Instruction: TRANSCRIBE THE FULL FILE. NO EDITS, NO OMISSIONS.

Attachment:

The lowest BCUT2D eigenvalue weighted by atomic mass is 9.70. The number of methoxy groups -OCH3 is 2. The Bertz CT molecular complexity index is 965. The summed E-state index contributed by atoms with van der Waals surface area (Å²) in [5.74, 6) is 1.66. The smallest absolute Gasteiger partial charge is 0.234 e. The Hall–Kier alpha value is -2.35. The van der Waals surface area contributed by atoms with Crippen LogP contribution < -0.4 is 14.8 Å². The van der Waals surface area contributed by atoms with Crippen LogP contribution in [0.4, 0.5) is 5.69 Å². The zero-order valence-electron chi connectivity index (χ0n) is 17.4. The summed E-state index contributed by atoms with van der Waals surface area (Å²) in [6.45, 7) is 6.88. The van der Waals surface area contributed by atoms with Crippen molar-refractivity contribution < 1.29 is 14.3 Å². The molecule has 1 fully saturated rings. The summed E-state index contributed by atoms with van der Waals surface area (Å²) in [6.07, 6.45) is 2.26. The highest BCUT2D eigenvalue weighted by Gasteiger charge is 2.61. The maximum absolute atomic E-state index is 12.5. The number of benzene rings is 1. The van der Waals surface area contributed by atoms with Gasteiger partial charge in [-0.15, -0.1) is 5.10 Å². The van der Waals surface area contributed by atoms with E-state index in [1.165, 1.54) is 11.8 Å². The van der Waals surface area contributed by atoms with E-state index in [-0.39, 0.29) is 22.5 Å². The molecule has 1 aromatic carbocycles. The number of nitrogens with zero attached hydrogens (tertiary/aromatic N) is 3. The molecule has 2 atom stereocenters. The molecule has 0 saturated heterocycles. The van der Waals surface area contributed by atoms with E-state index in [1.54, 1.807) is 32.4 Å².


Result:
The lowest BCUT2D eigenvalue weighted by atomic mass is 9.70. The number of methoxy groups -OCH3 is 2. The Bertz CT molecular complexity index is 965. The summed E-state index contributed by atoms with van der Waals surface area (Å²) in [5.74, 6) is 1.66. The smallest absolute Gasteiger partial charge is 0.234 e. The Hall–Kier alpha value is -2.35. The van der Waals surface area contributed by atoms with Crippen LogP contribution < -0.4 is 14.8 Å². The van der Waals surface area contributed by atoms with Crippen LogP contribution in [0.4, 0.5) is 5.69 Å². The zero-order valence-electron chi connectivity index (χ0n) is 17.4. The summed E-state index contributed by atoms with van der Waals surface area (Å²) in [6.45, 7) is 6.88. The van der Waals surface area contributed by atoms with Crippen molar-refractivity contribution < 1.29 is 14.3 Å². The molecule has 1 fully saturated rings. The summed E-state index contributed by atoms with van der Waals surface area (Å²) in [6.07, 6.45) is 2.26. The highest BCUT2D eigenvalue weighted by Gasteiger charge is 2.61. The maximum absolute atomic E-state index is 12.5. The number of benzene rings is 1. The van der Waals surface area contributed by atoms with Gasteiger partial charge in [-0.15, -0.1) is 5.10 Å². The van der Waals surface area contributed by atoms with E-state index in [1.165, 1.54) is 11.8 Å². The van der Waals surface area contributed by atoms with E-state index in [-0.39, 0.29) is 22.5 Å². The molecule has 1 aromatic carbocycles. The number of nitrogens with zero attached hydrogens (tertiary/aromatic N) is 3. The molecule has 2 atom stereocenters. The molecule has 0 saturated heterocycles. The van der Waals surface area contributed by atoms with E-state index in [1.54, 1.807) is 32.4 Å².